Deprescribing Psychotropic Medication 2/7/24

Medication regimens that were once good, might not be the best choice now.

While psychotropic medications can be remarkably helpful in the management of many behavioral health disorders, it is not infrequently the case – particularly with children and adolescents— that revisions in established medication regimens are appropriate as the patient goes through the developmental process and as symptoms and diagnostic understandings evolves.  While is can be very difficult at times to achieve optimized symptom relief, it is critically important for prescribers to carefully assess the ongoing appropriateness of a youngster’s medication regimen and one of the important opportunities to consider may well be to reduce dosages and or discontinue medications over the course of time.

There is a natural tendency for providers to add medications to fine tune treatment as doing so reaffirms prior decisions to start a medication and there is a natural bias against reducing interventions that previously were deemed to be highly appropriate.  Today’s edition of the SmartCare newsletter speaks to the processes and considerations that need to be considered over time to refine care by reducing the medication burden by lowering dosages or eliminating medications.

Deprescribing can be a vital part of managing conditions, avoiding adverse effects, and cautiously challenging prior clinical assumptions that can ultimately improve outcomes and improve a patient quality of life.   Particularly in complex and clinically challenging cases, there is often a tendency for what has been described as “prescribing cascades” that results in unnecessary polypharmacy as when a drug administered causes subtle adverse signs and symptoms, that may be misinterpreted as a new condition, resulting in a new medication being added, when the prior prescribed regimen may more appropriately be better managed by dose reduction or drug discontinuation.  In other circumstances, the utility of a previously prescribed medication may be marginal and the patient may better be served with a less complex regimen.   In other circumstances stopping medications can sometimes produce withdrawal effects that may be difficult to interpret, so deprescribing needs to be done carefully in partnership between a patient, their caregiver and their healthcare provider.

Deprescribing psychopharmacologic medications should entail a careful tapering or discontinuation of a psychiatric medications that may no longer be necessary or beneficial for a patient. This process requires a thorough assessment of the individual’s mental health status, current medication regimen, and any potential risks or benefits associated with deprescribing.

  1. Assessment: The first step is to assess the patient’s current mental health status, including symptoms, functioning, and any changes in their condition since starting the medication.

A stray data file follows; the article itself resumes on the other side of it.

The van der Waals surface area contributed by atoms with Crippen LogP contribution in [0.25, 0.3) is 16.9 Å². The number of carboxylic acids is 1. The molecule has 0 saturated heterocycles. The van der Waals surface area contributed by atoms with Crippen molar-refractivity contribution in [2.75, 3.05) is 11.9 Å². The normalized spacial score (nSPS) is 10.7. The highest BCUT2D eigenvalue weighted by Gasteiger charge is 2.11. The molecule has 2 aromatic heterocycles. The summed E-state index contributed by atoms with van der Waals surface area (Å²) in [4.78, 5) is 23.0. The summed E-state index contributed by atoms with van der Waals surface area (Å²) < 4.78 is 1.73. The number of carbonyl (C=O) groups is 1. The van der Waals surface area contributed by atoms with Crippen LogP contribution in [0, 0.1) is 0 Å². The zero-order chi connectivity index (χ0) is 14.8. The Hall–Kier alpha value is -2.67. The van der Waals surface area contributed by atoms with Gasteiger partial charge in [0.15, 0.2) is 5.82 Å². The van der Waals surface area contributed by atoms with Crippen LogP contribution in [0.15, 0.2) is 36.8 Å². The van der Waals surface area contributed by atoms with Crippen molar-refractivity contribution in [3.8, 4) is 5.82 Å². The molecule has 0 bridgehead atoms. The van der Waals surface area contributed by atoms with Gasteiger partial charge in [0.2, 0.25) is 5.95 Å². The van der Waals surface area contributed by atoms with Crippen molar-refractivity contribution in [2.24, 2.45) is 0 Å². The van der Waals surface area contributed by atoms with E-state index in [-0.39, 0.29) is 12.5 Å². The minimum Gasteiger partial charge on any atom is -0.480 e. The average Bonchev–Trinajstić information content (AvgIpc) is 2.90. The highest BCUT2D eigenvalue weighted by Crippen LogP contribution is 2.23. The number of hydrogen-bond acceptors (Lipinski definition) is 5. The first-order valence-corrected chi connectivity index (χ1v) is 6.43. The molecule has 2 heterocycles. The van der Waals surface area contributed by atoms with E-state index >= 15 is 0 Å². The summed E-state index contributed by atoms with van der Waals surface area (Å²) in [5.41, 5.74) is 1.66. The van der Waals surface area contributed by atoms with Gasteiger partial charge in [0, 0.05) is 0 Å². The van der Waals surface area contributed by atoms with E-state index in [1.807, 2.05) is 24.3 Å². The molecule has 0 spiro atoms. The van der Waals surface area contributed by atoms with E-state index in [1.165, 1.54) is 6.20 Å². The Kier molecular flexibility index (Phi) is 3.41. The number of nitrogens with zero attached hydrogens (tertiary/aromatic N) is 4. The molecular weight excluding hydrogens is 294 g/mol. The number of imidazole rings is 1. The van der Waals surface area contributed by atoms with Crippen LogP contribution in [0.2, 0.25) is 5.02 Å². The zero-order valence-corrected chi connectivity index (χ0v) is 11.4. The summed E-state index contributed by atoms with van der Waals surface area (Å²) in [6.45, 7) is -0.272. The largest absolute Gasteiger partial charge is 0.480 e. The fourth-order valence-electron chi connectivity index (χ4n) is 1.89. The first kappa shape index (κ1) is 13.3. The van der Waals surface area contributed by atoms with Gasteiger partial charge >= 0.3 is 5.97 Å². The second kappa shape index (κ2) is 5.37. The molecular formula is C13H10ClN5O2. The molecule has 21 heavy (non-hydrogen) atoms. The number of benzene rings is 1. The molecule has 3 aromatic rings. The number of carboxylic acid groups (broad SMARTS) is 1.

2. Review: Conduct a comprehensive review of the patient’s medication history, including the indication for each medication, previous response(s), side effects, and any attempts to taper or discontinue medications in the past.
  3. Risk Benefit Analysis: Evaluate the potential risks and benefits of continuing each medication. Consider factors such as the severity of the underlying condition, the potential for relapse, the presence of side effects, and the patient’s preferences and goals of care.
  4. Shared Decision-Making: Engage the patient in shared decision-making regarding the deprescribing process. Discuss the reasons for considering deprescribing, the potential benefits and risks, and alternative treatment options.
  5. Tapering: Monitor the patient closely during the tapering process and after discontinuing the medication. Regular follow-up appointments allow for ongoing assessment of symptoms, monitoring for any adverse effects or withdrawal symptoms, and adjustments to the tapering plan as needed.
  6. Monitoring: Monitor the patient closely during the tapering process and after discontinuing the medication.  Regular follow-up appointments allow for ongoing assessment of symptoms monitoring for any adverse effects or withdrawal symptoms, and adjustment to the tapering plan as needed
  7. Supportive Interventions: Offer supportive interventions to help manage any withdrawal symptoms or rebound effects that may occur during the tapering process. This may include psychotherapy, lifestyle modifications, or non-pharmacologic treatments.
  8. Reevaluation: Periodically reevaluate the patient’s mental health status and medication regimen to ensure that the deprescribing process is proceeding safely and effectively.  Adjustments to the treatment plan may be necessary based o changes in symptom or other clinical factors.

It is important to approach deprescribing with caution and to involve the patient/caregiver as an active participant in the decision-making process. Consultation with behavioral health professionals including both psychotherapist and psychiatrists can help ensure that deprescribing is done safely and in line with the individual’s and the family’s treatment goals and preferences.

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